KERB Camden: Before I moved to London, I once heard about a fabled street food market in the city where everyone from receptionists to up-and-coming singers would head for a quick bite. Housed where Victorian London’s thousands of workhorses once lived in underground stables (back when cars were still the stuff of dreams) Camden was a quick and dirty delight for foodies looking for something cheap and cheerful to gnaw on. It was the bee’s knees back then, and something not to be missed by any tourist visiting the big smoke for a few days.
Many moons later, Camden market and I have become rather well-acquainted with each other. Pretty much every time I visited the city as a tourist throughout my teens and twenties I had to go to Camden, I had to try all the Chinese food, and I had to stop and devour my chosen selections in the courtyard. Man, those were the days.
Fast forward to today, and the rise of street food in London in markets such as KERB Camden has flown off the charts. Everyone seems to be getting in on the act, with street carts and food vans popping up all over the city, offering everything from burritos and churros to lasagne and arancini. But street food itself has changed. Have you noticed? It’s not just quick and easy greasy pizza, dirty Chinese noodles or hot and spicy Indian food cooked and served on polystyrene plates with a half-broken spork. Now, it’s fresh, quality gourmet dishes made with the finest of ingredients served in everything from mason jars to vintage-style American retro boxes.
And that, dear readers, is exactly what KERB Camden is. It’s street food, but with a focus on quality rather than bulk food production. A dining experience rather than a van to grab a quick bite. So what makes this so special? It’s not the 35 different traders. It’s not the 364 days it is open. It’s not even because it’s in Camden market and clearly I love the place. It is because it’s bloomin’ lovely.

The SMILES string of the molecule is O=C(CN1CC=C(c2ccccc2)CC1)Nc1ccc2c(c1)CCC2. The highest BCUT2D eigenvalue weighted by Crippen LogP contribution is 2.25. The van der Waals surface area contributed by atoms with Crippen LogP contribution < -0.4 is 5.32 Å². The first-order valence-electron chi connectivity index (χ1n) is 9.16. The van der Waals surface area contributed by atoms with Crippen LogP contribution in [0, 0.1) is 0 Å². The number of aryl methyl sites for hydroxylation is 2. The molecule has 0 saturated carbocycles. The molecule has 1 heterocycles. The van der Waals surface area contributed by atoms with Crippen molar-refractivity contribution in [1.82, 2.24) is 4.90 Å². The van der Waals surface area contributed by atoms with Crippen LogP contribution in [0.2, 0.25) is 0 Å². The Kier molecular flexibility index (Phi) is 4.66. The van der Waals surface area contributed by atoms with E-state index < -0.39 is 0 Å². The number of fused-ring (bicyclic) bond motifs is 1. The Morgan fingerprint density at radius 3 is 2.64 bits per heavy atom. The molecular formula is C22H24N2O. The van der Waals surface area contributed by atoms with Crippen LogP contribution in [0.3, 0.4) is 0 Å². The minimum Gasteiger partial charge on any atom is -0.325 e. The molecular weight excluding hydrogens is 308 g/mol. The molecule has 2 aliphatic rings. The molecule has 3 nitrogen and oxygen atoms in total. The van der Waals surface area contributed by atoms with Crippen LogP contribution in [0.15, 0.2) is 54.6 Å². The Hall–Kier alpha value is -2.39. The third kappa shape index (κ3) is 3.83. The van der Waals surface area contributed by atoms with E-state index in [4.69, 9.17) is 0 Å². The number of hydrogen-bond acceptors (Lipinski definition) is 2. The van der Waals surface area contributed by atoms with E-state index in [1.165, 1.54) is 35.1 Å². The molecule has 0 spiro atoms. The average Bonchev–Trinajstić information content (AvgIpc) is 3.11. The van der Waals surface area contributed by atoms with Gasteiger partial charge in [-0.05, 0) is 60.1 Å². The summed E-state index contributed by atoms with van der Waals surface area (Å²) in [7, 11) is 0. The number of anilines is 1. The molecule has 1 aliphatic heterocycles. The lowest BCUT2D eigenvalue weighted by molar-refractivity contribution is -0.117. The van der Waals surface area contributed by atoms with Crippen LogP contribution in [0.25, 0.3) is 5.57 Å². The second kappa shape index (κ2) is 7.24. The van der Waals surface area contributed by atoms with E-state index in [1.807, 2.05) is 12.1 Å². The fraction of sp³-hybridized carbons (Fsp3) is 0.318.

Traipsing across London after work I met a foodie friend at Euston, a friend known for being a rather harsh critic of anything edible (and anything at all actually). Ian, owner of Fox Hill Farm B&B had travelled down from the Midlands especially to see what all the fuss was about and we knew if he was impressed, everyone else would be. He knows good food, and he’s happy to point out less-than-impressive dishes too. With my vocal friend excited about the prospect of so many traders in one location, it was going to be awkward if it didn’t live up to the street food hype.
KERB Camden comes under fire…
We grabbed a few drinks and walked from Euston to Camden – a really nice stroll for a summer’s evening – talking about Ascot, football, and his impending wedding day. As we got near the West Yard entrance we could hear the sizzling of fryers and the smell of food wafting through the air. It was mouth-watering, and we were starving. After encountering a terribly rude ‘security guard’ (perhaps he was annoyed he wasn’t allowed to eat the treats), we finally found ourselves at the foot of food mountain.
Laura has always suffered with what she calls the paradox of choice. It’s the idea that too much choice leads to indecision. You literally become paralysed by the number options available, and end up choosing nothing. Well, with SO MANY stalls to choose from, we decided we couldn’t take that chance. We would dive right in.
Sonita’s Kitchen and her secret…